By Gail Wood
Last year, as a freshman at Olympia High School, Grimsted lined up at the starting line in her first cross country race not knowing what to expect. It was a team time trial, a test to see who were the team’s fastest runners. And, to Grimsted’s surprise, she finished first.
“I didn’t even know I was going to be on varsity until that first race,” Grimsted said at a recent practice. “I was surprised.”
And Grimsted, who is quiet and soft spoken, continued to surprise everyone for the rest of the season, eventually qualifying for state and placing 26th. with a season-best time of 18:56 to help the Bears place 10th. She continues to be her team’s top runner. But now instead of being the surprise package, she carries the burden of expectations. It’s a role she’s adjusting to.
“I like being the surprise better,” Grimsted said with a smile.
But Grimsted hasn’t buckled. She’s got plenty of support and teammates to push her. Rather than being a one-rabbit team, Olympia is loaded. And to help the team achieve, Olympia coach Cris Violette has bumped up their workouts, running 40 to 50 miles a week.
“The potential I see in this team is probably the best I’ve seen in my 27, 28 years I’ve been here,” Violette said “We’ve already had three girls break 20 minutes. There’s a possibility of a couple more.”
Besides Grimsted, Brenna Carlson and Kiersten Kimminau, the Bears’ No. 2 and No. 3 runners, have already finished under that 20-minute mark for a 5K race. They’ve been taking turns finishing second at meets behind Grimsted. Last year, Carlson, now a senior, finally broke through the “I can do this” barrier. Her break through moment came in track last spring when she ran 1,600 meters in 5:16.
“I finally convinced her that she could do it,” Violette said. “She ran a 5:16. Stella was our top cross country runner and she ran 5:25. So she’s gotten faster this year. She’s gotten a lot better.”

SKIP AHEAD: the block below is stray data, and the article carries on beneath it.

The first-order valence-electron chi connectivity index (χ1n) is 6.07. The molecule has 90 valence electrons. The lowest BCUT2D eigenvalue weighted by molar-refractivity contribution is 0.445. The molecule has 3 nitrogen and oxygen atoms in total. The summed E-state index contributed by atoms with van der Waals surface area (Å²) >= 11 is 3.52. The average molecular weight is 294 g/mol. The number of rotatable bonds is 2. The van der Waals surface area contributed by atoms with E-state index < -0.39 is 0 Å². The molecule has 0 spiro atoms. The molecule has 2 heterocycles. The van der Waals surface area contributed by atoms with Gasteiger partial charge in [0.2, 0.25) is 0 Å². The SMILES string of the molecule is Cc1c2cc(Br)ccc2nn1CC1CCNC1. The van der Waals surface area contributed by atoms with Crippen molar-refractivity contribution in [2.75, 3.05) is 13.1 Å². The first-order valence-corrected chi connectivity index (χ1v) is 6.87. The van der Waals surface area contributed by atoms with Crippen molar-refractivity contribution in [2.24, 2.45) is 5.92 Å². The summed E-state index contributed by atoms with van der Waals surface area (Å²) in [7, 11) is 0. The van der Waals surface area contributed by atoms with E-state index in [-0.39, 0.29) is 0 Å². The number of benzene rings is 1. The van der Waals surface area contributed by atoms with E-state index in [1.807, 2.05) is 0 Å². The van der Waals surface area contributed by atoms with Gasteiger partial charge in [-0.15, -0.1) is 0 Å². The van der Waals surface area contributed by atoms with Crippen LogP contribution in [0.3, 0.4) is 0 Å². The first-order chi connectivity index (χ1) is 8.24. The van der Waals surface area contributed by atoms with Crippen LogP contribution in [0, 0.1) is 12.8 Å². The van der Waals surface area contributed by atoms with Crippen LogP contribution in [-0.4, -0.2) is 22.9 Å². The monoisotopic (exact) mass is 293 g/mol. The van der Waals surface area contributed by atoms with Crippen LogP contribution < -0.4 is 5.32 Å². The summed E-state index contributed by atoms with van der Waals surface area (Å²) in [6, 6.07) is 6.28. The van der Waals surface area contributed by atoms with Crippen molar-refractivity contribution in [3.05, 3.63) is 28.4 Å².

Believing is the first step to doing in cross country.
“I’ve told her she’s going to be a very good runner,” Violette said. “She just has to start believing in herself.”
Last spring when she went from 5:37 to 5:16 in the 1,600, Violette gave her some encouraging words.
“I told her, ‘You still have more in the tank,’” Violette said. “‘It’s getting her to believe. We’re seeing that. Not letting her mind go, ‘Do I belong here?’”
Kimminau, a junior, is a transfer from Northwest Christian High School, a 2B power that has won numerous state titles. It didn’t take long for the new kid to fit in.
“The team brought her in right away,” Violette said. “She just fit in. Kiersten and Brenna are close. It was a really good fit for her.”
Like Grimsted, Kimminau puts down the pedal and keeps a good hard pace during a race.
“She’ll go out with the leaders,” Violette said about Kimminau. “She’s not afraid to go out. Her strength is her whole race.”
Grimsted, who started running in eighth grade, is glad she’s got teammates pushing her with a fast pace at practice. It prepares her for meets. At the recent Capital Invite, Carlson won the 2.1 mile race in 14:21 and the Bears took the top six spots. Kimminau was second in 14:34, and Maia Halvorson was third in 14:44. Grimsted didn’t race because she had a meet in Gig Harbor for sophomores.
“Like for workouts, it pushes me,” Grimsted said about the Bears’ depth. “I don’t think I’d push myself as much at workouts if I didn’t have them with me.”
Grimsted doesn’t just push herself in cross country. She also pushes herself in the classroom. She’s got a cumulative grade point average of 4.0. She’s never had anything lower than an “A” on her report card – not in grade school, middle school or high school.
“School is important,” she said.
Carlson’s big breakthrough came last year when she beat a friend and a teammate for the first time in a race at Yakima.
“I was intimidated,” Carlson said. “Physically I was there, but mentally I was thinking she was always ahead of me. So, once I had a break through race and I figured out what I could do. It clicked.”
And Carlson finished with her best time.
“I said you know what I’m not going to hold myself back,” Carlson said. “I’m going to do what I can do.”
That’s been a team motto for the Bears. To accomplish that, they’ve put in the miles and they’ve also had time for having fun. Recently, the team had a “lasagna hangout” at Halvorson’s home. Halvorson, a senior, is usually the Bears’ fourth finisher.
“It’s about having fun and letting go,” Violette said. “It’s about building friendships.”
That’s another of Violette’s ingredients to success – having fun.